Artificial Intelligence (AI)
Wikipedia defines cognition to encompass processes such as knowledge, attention, memory and working memory, judgment and evaluation, reasoning and "computation", problem solving and decision making, comprehension and production of language. AI can take care of some of these requirements (such as evaluation, problem solving and production of language), but should not be thought of on the same level as cognition.
This is where I am at odds with the Wikipedia definition of AI, as that article attributes too many capabilities to AI that, in my humble opinion, don't apply. If we look at the Wikipedia definition of intelligence and work from there, we get closer to what I feel AI is (and isn't): "Intelligence is … the ability to perceive information, and to retain it as knowledge to be applied towards adaptive behaviors within an environment or context."
As in an animal, intelligence allows it to recognize a predator in the bushes and to initiate a reaction (running away). The gruntwork of getting away from becoming breakfast isn't taken care of by the intelligence mechanism, but rather by older parts of the brain, hormones in the bloodstream and muscles. Similarly, artificial intelligence is able to recognize patterns in data and initiate reactions to that data, but the gruntwork is done by software - anything from simple scripts to macro collections to full-blown Robotic Process Automation.
An important point about AI is that in order for pattern recognition to work, a so-called learning set needs to be generated. There is an important distinction to be made, however: just because a software is able to do pattern recognition does not necessarily qualify it as being an AI! Take for example products developed in the early 2000's that you would pass sample forms (usually scanned paper) so that an automated differentiation might be made between form layouts. Given a sample set of about 20 forms each, these algorithms are able to differentiate between up to 400 different forms (document classes) at lightning speed and with exceptionally high recognition quality. The technology behind this capability has nothing to do with AI, but rather with statistical analysis.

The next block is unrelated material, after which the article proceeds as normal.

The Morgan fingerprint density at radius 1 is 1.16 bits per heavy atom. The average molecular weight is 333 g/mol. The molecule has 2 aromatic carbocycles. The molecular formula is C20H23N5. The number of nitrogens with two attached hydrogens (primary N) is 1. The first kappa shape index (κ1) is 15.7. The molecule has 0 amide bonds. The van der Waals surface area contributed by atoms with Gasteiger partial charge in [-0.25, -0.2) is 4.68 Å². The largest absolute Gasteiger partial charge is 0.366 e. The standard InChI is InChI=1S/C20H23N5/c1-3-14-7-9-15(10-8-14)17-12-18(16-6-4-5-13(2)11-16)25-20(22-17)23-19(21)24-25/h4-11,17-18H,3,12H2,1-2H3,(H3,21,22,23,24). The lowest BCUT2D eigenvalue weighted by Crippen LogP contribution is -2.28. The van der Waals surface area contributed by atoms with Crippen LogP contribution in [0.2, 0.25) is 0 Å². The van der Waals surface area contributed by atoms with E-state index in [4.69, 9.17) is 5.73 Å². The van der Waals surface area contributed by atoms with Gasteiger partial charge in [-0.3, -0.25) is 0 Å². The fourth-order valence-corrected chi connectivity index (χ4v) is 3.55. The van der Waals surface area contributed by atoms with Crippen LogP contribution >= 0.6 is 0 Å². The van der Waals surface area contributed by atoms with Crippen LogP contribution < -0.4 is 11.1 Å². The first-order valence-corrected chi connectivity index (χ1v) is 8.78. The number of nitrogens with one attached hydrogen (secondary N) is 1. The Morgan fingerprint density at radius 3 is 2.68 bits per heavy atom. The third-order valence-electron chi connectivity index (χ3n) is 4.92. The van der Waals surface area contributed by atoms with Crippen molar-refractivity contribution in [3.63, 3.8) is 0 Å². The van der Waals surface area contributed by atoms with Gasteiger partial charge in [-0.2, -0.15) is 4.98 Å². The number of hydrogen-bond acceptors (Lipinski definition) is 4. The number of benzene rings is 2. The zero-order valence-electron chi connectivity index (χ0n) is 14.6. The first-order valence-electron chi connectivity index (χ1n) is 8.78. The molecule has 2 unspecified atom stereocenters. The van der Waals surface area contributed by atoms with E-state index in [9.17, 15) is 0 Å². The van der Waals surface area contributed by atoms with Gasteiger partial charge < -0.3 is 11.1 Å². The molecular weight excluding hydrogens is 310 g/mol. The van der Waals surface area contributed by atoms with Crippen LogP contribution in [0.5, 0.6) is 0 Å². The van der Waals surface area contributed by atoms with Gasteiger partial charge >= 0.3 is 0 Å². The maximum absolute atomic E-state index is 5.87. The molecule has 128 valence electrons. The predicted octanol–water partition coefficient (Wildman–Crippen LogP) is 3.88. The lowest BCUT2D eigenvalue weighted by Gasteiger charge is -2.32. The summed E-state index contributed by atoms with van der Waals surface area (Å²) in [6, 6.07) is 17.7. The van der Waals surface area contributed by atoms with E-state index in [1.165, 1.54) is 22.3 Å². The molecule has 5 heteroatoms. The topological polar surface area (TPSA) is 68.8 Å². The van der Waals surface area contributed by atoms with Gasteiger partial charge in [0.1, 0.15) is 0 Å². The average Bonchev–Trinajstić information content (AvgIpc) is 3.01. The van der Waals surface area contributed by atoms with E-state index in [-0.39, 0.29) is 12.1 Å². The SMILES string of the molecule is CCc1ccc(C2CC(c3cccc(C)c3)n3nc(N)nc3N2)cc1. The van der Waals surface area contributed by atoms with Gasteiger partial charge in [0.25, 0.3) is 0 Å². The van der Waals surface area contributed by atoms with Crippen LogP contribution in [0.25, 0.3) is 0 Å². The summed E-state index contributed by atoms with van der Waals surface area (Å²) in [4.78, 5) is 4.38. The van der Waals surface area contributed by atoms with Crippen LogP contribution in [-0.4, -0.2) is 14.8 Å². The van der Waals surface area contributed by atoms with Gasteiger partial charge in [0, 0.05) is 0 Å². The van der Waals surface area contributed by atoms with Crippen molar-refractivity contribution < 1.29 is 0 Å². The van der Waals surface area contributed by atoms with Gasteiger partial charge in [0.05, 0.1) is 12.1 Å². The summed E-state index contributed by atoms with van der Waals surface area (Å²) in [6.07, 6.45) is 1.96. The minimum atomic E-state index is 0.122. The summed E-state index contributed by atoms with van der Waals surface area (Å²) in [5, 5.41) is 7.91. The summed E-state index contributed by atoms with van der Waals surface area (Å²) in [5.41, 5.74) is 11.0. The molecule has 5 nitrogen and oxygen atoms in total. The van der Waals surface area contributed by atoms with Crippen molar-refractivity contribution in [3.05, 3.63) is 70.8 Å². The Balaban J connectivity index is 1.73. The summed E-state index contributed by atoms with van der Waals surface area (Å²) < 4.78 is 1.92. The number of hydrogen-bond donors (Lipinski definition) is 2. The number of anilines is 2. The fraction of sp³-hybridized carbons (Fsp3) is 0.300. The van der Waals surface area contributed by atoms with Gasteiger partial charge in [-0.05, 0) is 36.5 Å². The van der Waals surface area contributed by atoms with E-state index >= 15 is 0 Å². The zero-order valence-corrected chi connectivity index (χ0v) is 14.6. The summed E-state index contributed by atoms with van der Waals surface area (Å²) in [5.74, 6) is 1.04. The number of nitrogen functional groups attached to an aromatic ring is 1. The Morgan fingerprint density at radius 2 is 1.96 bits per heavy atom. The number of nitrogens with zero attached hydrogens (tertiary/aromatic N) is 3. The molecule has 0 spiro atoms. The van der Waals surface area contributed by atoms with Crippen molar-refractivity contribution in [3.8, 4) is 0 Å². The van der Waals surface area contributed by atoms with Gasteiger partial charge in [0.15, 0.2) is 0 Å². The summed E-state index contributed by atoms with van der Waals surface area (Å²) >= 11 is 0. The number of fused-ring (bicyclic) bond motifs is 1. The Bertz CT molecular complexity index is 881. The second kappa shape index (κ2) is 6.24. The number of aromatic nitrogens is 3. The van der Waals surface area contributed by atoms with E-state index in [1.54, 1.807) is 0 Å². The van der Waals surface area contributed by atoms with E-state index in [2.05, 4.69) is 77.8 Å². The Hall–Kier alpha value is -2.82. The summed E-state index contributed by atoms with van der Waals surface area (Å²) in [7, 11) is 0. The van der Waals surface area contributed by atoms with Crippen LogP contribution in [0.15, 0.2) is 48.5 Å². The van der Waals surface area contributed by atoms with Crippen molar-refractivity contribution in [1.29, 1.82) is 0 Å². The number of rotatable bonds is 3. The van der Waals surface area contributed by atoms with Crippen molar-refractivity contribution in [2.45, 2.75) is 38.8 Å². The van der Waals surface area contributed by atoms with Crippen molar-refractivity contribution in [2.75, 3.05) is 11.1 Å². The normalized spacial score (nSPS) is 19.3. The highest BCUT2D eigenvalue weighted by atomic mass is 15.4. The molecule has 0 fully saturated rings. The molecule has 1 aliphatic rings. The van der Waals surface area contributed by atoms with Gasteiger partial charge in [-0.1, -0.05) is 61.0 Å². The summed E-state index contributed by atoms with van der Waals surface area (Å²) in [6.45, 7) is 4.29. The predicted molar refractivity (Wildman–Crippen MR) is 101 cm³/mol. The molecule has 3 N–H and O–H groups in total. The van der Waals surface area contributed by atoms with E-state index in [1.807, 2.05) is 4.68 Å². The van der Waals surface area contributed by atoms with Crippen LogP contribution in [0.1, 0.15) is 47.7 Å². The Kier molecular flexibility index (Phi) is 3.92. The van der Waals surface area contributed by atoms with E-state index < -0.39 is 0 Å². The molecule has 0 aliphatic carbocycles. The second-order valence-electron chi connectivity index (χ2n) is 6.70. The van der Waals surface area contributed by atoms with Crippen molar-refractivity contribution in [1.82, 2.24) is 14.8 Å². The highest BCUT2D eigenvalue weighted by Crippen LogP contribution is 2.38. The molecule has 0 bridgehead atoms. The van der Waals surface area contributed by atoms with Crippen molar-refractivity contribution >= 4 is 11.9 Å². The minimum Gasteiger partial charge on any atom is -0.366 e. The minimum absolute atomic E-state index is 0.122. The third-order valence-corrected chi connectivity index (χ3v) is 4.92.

The difference between an AI trained on forms and one of these statistical analizers is that given an unknown document class, the algorithm will spit it out and tell you that this document doesn't fit any of the "learned" ones. An AI will tell you that it doesn't fit as well but is able to suggest similarities and take a "guess" at what document class it may be related to. That's an oversimplification, of course, but the point is: AI recognizes unknown patterns and tries to define them. statistical Algorithms don't.
It is unfortunate that many people, including IT journalists (who should know better) confuse the workings of a statistical analysis algorithm with true AI, adding to the watering-down of AI as a term.